Trial attorneys have many issues to consider during a representation, and often the eventuality of an appeal is not at the forefront. So when should you start thinking about an appeal?
(a) at the start of the representation;
(b) when drafting or responding to dispositive motions; or
(c) at the start of trial.
The answer, of course, is (a).
The reality of an appeal for any case that does not settle should be anticipated from the start. When developing the theme of your client’s case, consider how that theme will carry through to an appellate court. When setting up the trial notebook, include a section for legal issues where any issue of law critical to your client’s claims or defenses should be listed. You can use this section to add additional issues as they arise and to track the pleading of each issue, the presentation of it to the court for resolution, whether by motion or at trial, and its resolution. The trial notebook also should include a section for evidentiary issues that are anticipated and that arise. These issues should be tracked as the case progresses.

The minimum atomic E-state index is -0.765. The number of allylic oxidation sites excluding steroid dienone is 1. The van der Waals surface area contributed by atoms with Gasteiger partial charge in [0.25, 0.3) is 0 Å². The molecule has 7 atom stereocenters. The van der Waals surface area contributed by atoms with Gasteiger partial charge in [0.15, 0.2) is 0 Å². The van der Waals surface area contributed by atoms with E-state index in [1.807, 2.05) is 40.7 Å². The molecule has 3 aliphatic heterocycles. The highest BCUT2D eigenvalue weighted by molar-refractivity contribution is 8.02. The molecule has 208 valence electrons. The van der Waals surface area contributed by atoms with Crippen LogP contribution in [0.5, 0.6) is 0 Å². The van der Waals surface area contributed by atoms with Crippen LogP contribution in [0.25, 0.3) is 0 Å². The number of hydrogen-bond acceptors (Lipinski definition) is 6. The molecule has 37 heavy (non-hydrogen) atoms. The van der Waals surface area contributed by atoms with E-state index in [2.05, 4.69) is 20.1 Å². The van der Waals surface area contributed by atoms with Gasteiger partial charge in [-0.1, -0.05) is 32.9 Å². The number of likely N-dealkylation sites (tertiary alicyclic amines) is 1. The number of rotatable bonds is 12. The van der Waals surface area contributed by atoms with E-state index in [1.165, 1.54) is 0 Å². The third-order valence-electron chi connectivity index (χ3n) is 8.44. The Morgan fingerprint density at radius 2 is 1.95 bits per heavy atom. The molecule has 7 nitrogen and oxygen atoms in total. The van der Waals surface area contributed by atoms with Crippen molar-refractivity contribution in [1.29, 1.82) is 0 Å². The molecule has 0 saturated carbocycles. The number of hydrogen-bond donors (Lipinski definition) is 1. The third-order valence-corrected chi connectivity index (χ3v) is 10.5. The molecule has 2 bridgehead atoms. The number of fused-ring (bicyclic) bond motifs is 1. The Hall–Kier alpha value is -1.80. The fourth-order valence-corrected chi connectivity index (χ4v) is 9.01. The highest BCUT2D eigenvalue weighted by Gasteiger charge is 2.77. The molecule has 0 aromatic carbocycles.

Thinking about an appeal from the start can facilitate appellate representation and increase the likelihood of a positive appellate outcome. In our next email, we will start discussing anticipating an appeal in each stage of the trial court representation.
Marie Tomassi is Florida Bar Board Certified in Appellate Practice. She has been an attorney with Trenam Kemker since 1988 and serves on the firm's three person Management Committee. She can be reached at email@example.com